“Overlapping Residuals” Key to Problem Weed Control
Dec 14, 2010
Weeds are getting wilier. With changes in cultural practices and weed control technology, they adapt so they can continue to thrive.
University researchers have noted during the past decade or so that some problem weeds have developed extended germination periods. For example, giant ragweed used to be a problem early in the spring, but now the weed germinates through mid-summer. Palmer pigweed germinates throughout the growing season, and can produce viable seeds even late in the year because it grows so quickly. Plus, these species have also proven their ability to develop resistance to herbicides and significantly cut yield.
I think the best way to control such weeds is to develop an “overlapping residual” strategy. Residual herbicides are critical to control weeds that emerge over a long period of time. The herbicide begins working on weeds as they germinate, which is when they are most vulnerable. The herbicide stays in the soil for a period of time to protect crops for several weeks.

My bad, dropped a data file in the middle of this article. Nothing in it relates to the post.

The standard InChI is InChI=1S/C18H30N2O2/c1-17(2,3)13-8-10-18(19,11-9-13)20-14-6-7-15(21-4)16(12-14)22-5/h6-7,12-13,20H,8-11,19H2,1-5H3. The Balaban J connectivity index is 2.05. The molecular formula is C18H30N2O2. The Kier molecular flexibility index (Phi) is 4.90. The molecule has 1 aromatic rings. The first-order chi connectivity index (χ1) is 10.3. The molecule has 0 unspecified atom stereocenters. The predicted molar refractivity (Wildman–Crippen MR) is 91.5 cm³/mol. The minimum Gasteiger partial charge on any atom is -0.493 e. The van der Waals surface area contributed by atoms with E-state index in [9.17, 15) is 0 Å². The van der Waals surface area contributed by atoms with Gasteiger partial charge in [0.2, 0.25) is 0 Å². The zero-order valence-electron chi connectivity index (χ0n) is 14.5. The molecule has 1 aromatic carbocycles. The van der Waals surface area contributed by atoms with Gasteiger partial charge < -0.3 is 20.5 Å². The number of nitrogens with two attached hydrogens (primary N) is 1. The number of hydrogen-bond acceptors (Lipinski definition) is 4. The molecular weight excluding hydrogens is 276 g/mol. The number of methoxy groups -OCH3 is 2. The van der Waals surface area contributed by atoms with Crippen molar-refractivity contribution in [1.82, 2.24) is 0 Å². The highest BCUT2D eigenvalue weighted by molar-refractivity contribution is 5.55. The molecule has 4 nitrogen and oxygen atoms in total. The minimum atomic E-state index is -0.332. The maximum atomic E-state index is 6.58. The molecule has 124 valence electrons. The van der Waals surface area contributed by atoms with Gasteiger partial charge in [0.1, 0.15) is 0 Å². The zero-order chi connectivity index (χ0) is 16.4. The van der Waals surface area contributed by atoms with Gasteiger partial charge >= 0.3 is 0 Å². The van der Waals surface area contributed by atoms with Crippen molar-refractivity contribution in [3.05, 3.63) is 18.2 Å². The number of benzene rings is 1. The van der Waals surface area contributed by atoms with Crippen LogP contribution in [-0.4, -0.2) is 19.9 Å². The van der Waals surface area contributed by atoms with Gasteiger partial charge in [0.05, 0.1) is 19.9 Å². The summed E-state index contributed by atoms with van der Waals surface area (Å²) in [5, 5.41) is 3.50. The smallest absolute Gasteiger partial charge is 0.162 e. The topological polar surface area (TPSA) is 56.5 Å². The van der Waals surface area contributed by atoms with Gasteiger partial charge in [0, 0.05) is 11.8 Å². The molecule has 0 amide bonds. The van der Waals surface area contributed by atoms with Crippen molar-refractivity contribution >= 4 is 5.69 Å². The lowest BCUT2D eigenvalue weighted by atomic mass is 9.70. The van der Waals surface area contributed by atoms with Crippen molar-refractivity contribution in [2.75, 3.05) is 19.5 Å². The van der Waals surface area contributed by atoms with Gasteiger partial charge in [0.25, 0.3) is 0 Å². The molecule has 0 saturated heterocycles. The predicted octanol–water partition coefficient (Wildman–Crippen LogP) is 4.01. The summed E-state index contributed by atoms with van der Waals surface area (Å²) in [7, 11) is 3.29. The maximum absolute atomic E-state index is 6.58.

But, with really competitive weeds like Palmer pigweed, you want to get a different residual herbicide mode of action out there before the first one runs out. You don’t want to overuse any chemistry to encourage resistance, and you want to prevent weeds from competing with the crop.
Are you using a program with overlapping residuals? Take no prisoners. These weeds wait for you to get comfortable, and then they pounce.